Can I help you?
Just one moment, I responded as I waited for Madison to make a selection.
Madison (our 8-year-old) and I have a standing breakfast date every Saturday morning. It’s one of my favorite parts of the week. We’ve learned so much about each other and from each other during these special weekly moments.
Today would prove to be the same…
Can I help you? The manager’s voice raised slightly, almost pleading. No one else was standing in line – glancing around, the restaurant was mostly empty. She was talking to us.
The phone began ringing. The manager calls back – Someone answer that! Two rings. Three. Will somebody answer the phone?! - borderline yelling.
Madison paused a few more moments as crew members shuffled around cleaning floors, doors, air conditioning vents, walls, trash cans. It was cleaning day.
The manager sighed then shifted. Then one last emphatic attempt to coax me into ordering - I’m ready to take your order.
We ordered, sat down, and began talking about the day ahead. Several minutes later the manager brought our food to the table. She offered condiments and asked if we needed anything else.
On her way back to the kitchen, she hurriedly called out instructions to the crew members who were busily cleaning in various parts of the restaurant.
Madison apparently noticed. She leaned over to me and said quietly, She is really hard on her employees. She should be nicer to them – they’re working hard.
Madison’s observation reminded me of the exchange at the counter. Then I began watching the manager’s interactions with the employees. She wasn’t mad or necessarily mean to them. She was simply in a hurry and appeared too busy to slow down long enough to notice that her team was working hard and making good progress.
What’s the hurry?
John Wesley once said, Though I am always in haste, I am never in a hurry. Because I don’t take on more than I can accomplish in calmness of spirit.
My experience in a fast food restaurant on this otherwise uneventful Saturday morning reminded me that a hurried life does not leave much room to encourage, serve, and celebrate others. [Tweet That]
If you are going to help people, they must know that you care. And if your team is going to grow and improve, you must have regular, purposeful positive interactions with them.
This weekend I wrote down 4 ways to positively impact your team. And if you do them, your team won’t just think you’re awesome, they’ll know!
For every team member, you choose to trust or to be suspicious. I get it - trust is not always easy. We’re a suspicious bunch. Maybe it’s because a lot of people do take advantage of us.
But if you are suspicious, you’ll find yourself operating from a win-lose perspective. You will assess every situation wondering if you or the organization is winning or losing.
When you choose to view a team member through the lens of suspicion rather than trust, usually everyone around knows it. They see it in your communication, in your actions, and in your decisions.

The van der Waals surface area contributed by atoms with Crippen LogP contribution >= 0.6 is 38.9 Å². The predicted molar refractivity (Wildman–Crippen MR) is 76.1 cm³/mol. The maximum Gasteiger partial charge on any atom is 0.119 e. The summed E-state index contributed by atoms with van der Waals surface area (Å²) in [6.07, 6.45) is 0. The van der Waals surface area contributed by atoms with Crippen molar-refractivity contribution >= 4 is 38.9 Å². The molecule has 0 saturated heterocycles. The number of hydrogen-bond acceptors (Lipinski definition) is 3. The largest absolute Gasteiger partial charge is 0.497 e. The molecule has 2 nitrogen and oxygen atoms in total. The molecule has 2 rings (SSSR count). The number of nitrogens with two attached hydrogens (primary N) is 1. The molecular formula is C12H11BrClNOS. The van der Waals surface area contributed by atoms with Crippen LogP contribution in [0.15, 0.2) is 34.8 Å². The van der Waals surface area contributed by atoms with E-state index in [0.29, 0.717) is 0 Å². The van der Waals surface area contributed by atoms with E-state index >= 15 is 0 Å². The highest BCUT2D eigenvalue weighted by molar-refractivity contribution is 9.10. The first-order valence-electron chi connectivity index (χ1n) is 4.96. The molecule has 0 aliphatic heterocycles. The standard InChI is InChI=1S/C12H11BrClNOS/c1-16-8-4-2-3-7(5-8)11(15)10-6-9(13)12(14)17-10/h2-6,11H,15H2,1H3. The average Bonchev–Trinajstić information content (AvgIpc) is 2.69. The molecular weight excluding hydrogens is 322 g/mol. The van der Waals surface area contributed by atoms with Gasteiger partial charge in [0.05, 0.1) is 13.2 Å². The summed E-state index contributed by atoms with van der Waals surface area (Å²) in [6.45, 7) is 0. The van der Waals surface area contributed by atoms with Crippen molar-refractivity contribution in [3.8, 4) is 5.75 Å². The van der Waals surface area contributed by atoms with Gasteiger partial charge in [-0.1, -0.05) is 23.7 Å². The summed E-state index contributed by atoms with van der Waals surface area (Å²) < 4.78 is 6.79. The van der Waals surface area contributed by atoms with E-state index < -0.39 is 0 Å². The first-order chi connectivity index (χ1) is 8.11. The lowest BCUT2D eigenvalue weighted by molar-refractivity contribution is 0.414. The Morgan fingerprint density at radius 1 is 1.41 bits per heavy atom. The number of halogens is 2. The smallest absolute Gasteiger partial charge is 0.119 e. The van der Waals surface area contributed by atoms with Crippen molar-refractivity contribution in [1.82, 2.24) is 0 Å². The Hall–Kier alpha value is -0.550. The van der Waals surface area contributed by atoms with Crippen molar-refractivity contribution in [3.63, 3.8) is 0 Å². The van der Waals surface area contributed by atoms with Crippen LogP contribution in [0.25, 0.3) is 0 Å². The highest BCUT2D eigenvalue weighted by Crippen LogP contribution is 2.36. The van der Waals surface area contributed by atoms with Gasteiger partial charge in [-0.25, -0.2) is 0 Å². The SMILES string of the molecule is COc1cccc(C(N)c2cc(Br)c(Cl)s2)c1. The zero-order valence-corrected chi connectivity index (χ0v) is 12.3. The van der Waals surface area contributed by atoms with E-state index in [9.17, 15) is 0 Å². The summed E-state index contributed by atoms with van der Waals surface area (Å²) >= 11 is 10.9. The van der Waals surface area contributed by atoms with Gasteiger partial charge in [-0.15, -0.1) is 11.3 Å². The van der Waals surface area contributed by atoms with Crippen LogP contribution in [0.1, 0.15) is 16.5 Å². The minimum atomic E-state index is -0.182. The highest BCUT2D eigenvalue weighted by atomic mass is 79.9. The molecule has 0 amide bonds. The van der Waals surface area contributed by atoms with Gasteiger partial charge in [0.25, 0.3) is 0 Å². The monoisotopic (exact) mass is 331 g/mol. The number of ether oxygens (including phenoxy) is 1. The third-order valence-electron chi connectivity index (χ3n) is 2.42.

Let’s face it – nothing productive ever comes from interactions based on suspicion. Your team members deserve your trust.
So give them the benefit of the doubt. Yes, some will abuse your trust. But more often, they will value and reciprocate the trust.
When young people aspire to be a great leader, serving is rarely the first thing that comes to mind. Most list vision, passion, systems, goals, success, authenticity, and achievements as components of leadership long before considering service.
Be more interested in the success of others than your own. The truth is, mentoring, coaching, and supporting others as they pursue their dream is the best investment that you can make in your ultimate success.
Relationship development is not something that can simply be checked off of the to-do list. It can’t be outsourced. And it’s certainly not an exercise in convenience.
Effective leaders value key relationships and make them top priority. [Tweet That]
There are no shortcuts in relationships – people trump everything else.
Does your team know that you care?
It’s the one thing you can do every day for every person you interact with – especially your team members. So encourage them. Often.
If you’ve been mentored, you understand the enormous value of the mentoring relationship. Your life and work were profoundly impacted by your leader. So pass it on to someone else.
Madison and I finished breakfast Saturday morning. And as I walked toward the door of the restaurant, I noticed that Madison wasn’t following me. I looked back toward our table and saw her circling the table, straightening the chairs, and intently wiping the last few crumbs from the surface of the table.
Moments later, as she climbed into the truck, she said, That manager was not nice to the workers because she has a lot of things to do. That’s why I straightened up the chairs and cleaned the table for her. Maybe now she will have a little more time to be nicer.
Question: What would you add – How can a leader positively impact their team? Share your thoughts in the comments.